While the vast majority of older adults say they want to stay in their own home in retirement, others find moving to a new place an attractive idea. For some, downsizing offers benefits and perhaps even some cash in the bank if they have a house to sell. Others may want to move closer to family members. And some may have grown to hate their house and want to start fresh in a new location.
But even if you decide you want to move, there is another big question: rent or buy?
"There's a lot to be said for ownership, and one of the things is the psychological impact of knowing it's your place," says Jane Bennett Clark, a senior editor at Kiplinger's. Clark researched the pros and cons of retirees renting or buying in the current issue of Kiplinger's Personal Finance magazine (nwsdy.li/buyorrent).
Renting offers numerous advantages, especially for those who move to a new state but quickly find they are unhappy. "If they are not sure whether they're going to be staying there for five years, they might want to consider renting because it's more flexible," Clark says. "It gives them a chance to see how it is before they put a bunch of money down."
Your health also enters into the equation. If you buy, do you have the energy to maintain your new house? Those small repairs you easily do by yourself now may be much harder in five or 10 years. "If you're in an apartment, theoretically the apartment manager will take care of it," Clark says.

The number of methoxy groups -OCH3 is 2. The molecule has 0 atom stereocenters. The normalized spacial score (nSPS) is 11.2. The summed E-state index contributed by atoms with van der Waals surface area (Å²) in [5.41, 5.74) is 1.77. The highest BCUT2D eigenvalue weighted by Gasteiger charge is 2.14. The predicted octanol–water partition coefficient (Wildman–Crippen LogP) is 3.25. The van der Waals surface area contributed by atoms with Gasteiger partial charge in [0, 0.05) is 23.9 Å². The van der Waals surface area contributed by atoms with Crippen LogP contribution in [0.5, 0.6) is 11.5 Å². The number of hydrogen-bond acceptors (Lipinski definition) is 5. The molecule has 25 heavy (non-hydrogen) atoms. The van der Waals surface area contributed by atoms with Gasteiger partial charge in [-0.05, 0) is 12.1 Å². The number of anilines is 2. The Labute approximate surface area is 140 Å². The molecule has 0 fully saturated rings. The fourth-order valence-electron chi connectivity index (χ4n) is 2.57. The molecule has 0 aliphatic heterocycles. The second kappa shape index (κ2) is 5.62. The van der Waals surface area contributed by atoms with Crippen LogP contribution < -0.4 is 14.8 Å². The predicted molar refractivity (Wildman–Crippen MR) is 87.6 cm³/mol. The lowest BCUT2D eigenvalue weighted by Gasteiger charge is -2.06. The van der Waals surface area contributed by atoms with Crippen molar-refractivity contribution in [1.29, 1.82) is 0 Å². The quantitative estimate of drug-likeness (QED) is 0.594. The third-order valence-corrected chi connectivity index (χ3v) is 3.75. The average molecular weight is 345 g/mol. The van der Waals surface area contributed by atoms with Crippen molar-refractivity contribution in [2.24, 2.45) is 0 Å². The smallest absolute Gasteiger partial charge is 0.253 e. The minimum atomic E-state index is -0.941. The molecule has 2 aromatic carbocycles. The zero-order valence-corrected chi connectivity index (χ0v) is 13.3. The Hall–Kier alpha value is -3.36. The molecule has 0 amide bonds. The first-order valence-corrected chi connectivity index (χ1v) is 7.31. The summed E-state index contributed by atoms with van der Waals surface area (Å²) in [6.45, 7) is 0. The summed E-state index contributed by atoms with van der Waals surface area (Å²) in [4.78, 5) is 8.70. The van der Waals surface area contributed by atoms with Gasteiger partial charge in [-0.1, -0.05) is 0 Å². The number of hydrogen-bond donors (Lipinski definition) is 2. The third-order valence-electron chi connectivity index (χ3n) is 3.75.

Many older adults, especially if their mortgage is paid off, like the idea of cashing out and renting, giving them a big nest egg. But some soon find their monthly budget is strained by the costs of rent and tap into that nest egg quicker than they had planned. Another potential problem with renting: While the kids may be gone, there may still be four-legged family members. Many would-be renters are surprised at how many buildings have strict "no pet" policies.
Location is also an important consideration. Are you thinking of selling your house but planning to stay on Long Island? Financial advice website bankrate.com says in areas where home prices are rising -- as they are on Long Island -- it generally makes more sense to buy.